Boomkat Product Review:
The Silence have descended upon us once again. In the two years plus since their previous album, ‘Nine Suns, One Morning’, their leader Masaki Batoh recorded and released his solo album, ‘Nowhere’ but from the first chimes of hazy guitar arpeggios that open ‘Metaphysical Feedback’, we are transported right back to the unique rock and roll space that The Silence conjure whenever they plug in and come together.
"Their group craft continues to expand but in perfect line with their previous albums. Also, as with their previous three albums, The Silence use the sound of analogue recording as an essential complement to their approach, using the famous Studer 24- track machine at GOK Sound in Tokyo, where so many legendary sessions have gone down.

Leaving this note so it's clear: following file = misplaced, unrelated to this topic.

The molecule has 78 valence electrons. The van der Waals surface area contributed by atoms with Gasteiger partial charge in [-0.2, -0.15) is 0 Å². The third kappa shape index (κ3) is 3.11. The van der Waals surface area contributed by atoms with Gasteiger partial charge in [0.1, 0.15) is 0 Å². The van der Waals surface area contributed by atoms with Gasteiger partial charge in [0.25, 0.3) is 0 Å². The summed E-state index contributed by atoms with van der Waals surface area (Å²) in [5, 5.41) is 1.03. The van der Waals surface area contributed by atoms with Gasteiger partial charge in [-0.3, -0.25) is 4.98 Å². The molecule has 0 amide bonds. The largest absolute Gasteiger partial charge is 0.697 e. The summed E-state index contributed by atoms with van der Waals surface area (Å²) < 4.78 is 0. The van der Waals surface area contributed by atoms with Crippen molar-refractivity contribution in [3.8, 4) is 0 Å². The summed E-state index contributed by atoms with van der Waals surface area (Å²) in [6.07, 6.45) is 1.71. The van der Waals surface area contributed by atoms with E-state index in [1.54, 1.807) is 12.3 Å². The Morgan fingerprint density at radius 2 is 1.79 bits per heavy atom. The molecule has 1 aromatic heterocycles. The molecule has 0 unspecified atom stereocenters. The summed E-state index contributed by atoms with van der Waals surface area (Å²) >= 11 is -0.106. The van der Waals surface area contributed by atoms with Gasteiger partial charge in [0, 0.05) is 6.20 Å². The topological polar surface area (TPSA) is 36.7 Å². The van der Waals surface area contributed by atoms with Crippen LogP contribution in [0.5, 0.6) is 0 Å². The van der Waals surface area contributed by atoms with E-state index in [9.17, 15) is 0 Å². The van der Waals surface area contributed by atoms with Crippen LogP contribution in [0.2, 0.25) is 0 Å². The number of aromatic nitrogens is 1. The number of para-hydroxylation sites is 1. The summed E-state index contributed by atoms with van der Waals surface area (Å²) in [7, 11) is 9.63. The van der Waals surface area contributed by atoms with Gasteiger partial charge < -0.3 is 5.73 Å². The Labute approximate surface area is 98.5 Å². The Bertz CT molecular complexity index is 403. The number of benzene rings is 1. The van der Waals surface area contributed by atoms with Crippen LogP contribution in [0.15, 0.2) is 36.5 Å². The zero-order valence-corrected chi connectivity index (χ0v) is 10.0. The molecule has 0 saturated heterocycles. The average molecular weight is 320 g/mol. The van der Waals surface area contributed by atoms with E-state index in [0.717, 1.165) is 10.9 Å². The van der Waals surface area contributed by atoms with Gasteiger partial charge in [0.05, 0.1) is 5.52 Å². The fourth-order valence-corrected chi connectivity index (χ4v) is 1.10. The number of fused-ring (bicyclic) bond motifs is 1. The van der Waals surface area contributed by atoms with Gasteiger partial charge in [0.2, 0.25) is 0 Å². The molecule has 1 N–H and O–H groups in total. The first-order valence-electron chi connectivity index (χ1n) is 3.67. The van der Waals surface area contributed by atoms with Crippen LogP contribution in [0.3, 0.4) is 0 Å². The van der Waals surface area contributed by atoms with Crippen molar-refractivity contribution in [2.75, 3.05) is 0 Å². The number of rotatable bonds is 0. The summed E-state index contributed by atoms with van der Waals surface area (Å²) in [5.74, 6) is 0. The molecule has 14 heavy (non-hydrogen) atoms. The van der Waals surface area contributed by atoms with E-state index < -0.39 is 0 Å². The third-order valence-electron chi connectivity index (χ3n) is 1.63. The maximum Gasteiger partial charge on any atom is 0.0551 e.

Drawing from all phases of golden age psychedelic progressive folkrock, The Silence make new music in the new century from an almost blinding collection of inspirations. Their deep songs have all manner of lyricism, unexpected chords and tempos and instrumental breaks from acid guitars, rasping saxophone, drums and bass. The Silence became a quartet in the process of making ‘Metaphysical Feedback’, as Hammond organ player (and one of the oldest Ghosts) Kazuo Ogino left the band, though he appears as a guest player. In his absence, space was opened in the band. They had focused on bringing written songs into the studio fully mastered, no improvisation and they were able to get everything down quickly with fluid cohesion and interaction. Plus, this time, the members of the group presented individual compositions, which have the effect of pushing the boundaries of The Silence universe even farther out. New bass player Taiga Yamazaki wrote ‘Yokushurui’ and took the lead vocal on it, drummer Futoshi Okano presented his tune ‘Lightning Struck Baby Born’ and baritone saxophone player Ryuichi Yoshida wrote ‘The Crystal World’ and ‘Tautology’. Meanwhile, in addition to his three compositions, Batoh chose Pearls Before Swine’s ‘Surrealist Waltz’ to be covered by The Silence. Once the arrangement was made, Batoh asked his dear friend Tom Rapp to write additional lyrics to fill out the sound. Tom was happy to do so, composing in his hospital bed, making perhaps his final work before he passed away. In this fashion, The Silence have become a true community of the world: minds and souls, some of whom are still here with us and some of whom are elsewhere."